Simply put, Life is Strange is the very best storytelling game I have ever played. It’s also one of the only games to ever incite emotions in me that aren’t anger and frustration – the only other game I can say has done so being The Walking Dead: Season 1. I’ve recognised many attempts in my gaming history where games have tried to get me to shed a tear or cause a lump to form in my throat; Final Fantasy 7 for example, but I find nearly all games are too heavy handed in this regard and overstate moments that should be immense and handled with delicacy. Life is Strange nails it though; it really makes you care about its cast of characters. It makes you want the best for them and it upsets you when bad things happen. It doesn’t over-do it too, and the moments that are really supposed to affect you do. But I’m getting way ahead of myself so let me go back a bit.
Life is Strange is a storytelling game very similar to TellTales series of games like afore mentioned Walking Dead. You play as a high school student called Max, who gets wrapped up in an evil plot involving kidnapping, cover ups, murder and more. She teams up with her childhood friend, Chloe, and the two are taken through 5 episodes, in which they attempt to solve the mystery and catch the people responsible. Much like other games of its ilk, Life is Strange is all about making choices in the things that you say and do but, unlike other games in the genre, Max has the ability to rewind short periods of time to do those choices over, so if you think you’ve made a bad decision or think you could have handled a situation better you can have another go at it until you get your desired outcome. One thing that I love about this mechanic is how Max constantly made me second guess myself. After I thought I’d made the right choice her internal monologue would pipe up and cast doubt on whatever action I had just taken and because I became so heavily invested in the characters and story so quickly, I found myself in many situations where I would replay events three or four times before I unconfidently landed on what I hoped was the right choice. And it really does feel that every choice has a consequence; they don’t all add up to the finale of the game, but choices you make early on affect things that happen later on in the game, forcing you to rethink or adapt your strategy for dealing with various characters.
At this point I really don’t want to say to much more about mechanics or plot because the beauty if this game is the story, which is magnificent. Rarely do I care about the narrative of a game. Usually the narrative is the excuse to do the activity I have purchased the game to do, but in Life is Strange story is everything. I read a lot and this game has more in common with a great book than it does a great game. It has that key ingredient that great novels contain that keep you reading into the small hours of the night, unable to put your bookmark in and settle down for the night. Proof of that being that I finished the last episode of Life is Strange at 1:40am in the morning and I never ever stay up past 11:30pm. I just had to finish this game though, the climax is so worth it too and I got that sense of loss that you get from great works of art when you realise there is no more story to tell.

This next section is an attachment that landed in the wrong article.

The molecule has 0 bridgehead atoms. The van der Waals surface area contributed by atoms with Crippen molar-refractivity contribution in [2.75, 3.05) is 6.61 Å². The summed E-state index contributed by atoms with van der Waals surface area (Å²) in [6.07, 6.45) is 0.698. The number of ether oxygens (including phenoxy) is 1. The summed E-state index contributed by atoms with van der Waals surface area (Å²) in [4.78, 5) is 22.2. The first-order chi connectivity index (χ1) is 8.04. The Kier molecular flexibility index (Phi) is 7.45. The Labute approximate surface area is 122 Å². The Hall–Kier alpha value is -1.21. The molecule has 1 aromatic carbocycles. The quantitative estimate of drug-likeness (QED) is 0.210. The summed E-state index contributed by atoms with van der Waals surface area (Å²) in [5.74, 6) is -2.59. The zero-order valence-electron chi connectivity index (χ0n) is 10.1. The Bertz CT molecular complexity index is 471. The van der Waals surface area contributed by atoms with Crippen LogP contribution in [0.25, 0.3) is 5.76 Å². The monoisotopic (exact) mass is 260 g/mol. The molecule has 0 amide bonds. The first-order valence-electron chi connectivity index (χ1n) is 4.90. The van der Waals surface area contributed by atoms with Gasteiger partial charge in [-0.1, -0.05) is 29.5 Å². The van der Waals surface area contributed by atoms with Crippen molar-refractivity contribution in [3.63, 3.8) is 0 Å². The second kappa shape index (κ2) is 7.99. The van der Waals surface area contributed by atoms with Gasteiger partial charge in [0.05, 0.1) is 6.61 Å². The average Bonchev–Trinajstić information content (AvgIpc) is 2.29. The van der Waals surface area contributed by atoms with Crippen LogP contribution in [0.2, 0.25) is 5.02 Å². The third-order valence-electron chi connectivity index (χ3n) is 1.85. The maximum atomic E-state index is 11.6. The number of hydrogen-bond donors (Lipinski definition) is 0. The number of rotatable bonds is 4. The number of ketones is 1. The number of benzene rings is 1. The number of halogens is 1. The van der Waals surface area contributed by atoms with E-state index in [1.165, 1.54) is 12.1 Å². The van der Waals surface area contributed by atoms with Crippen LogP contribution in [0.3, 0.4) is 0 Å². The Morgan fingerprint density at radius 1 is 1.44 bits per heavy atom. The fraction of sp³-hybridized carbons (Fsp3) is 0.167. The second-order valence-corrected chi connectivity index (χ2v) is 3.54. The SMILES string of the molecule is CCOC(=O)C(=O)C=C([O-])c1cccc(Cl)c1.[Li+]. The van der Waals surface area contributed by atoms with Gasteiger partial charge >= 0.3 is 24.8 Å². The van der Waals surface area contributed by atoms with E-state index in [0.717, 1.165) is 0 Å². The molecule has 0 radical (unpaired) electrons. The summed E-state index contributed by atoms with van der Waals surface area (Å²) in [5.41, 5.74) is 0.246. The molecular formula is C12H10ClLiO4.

A couple of other things to mention; the game is very pretty. The developers opted for an almost illustrated style, which makes scenery and landscapes look breath-taking at times. There are a few opportunities in the game to witness sunsets and they’re something you have to stop and take in. Admittedly, character models can look a bit awkward and robotic sometimes, but they’re all well detailed and unique. Yes, they’re somewhat clichéd to American high-school stereotypes, but I really didn’t mind and it was actually really fun to play a game that had the jock, the geek, the outcast and the bully as it’s something I can’t recall seeing in a game before.
Finally, the music. I have never played a game in my life with such a well put together soundtrack. The music sets the tone of the game perfectly and accompanies the emo over tones of the story and it’s really well used. Music is played by characters (on their stereo or on their headphones) at key moments to help absorb the player into the world and it works so well. You can tell straight from the off that the soundtrack for this game was put together by a passionate team, who understand what kind of game they are making and how individual pieces of music can make a particular scene even more impactful.
So there you have it. I realise despite all of my ramblings that this game won’t be for everyone. If you really don’t like these storytelling games or have an aversion to teen fiction like John Green (The Fault in Our Stars & Paper Towns) then you probably won’t get into this BUT if you do or you’ve never taken the plunge on one of these story driven types of games then I strongly urge you to try Life is Strange. There is a free demo and the first episode is less than a fiver. It’s a beautiful story that has been superbly told and, if you’re anything like me, you’ll absolutely fall in love with it.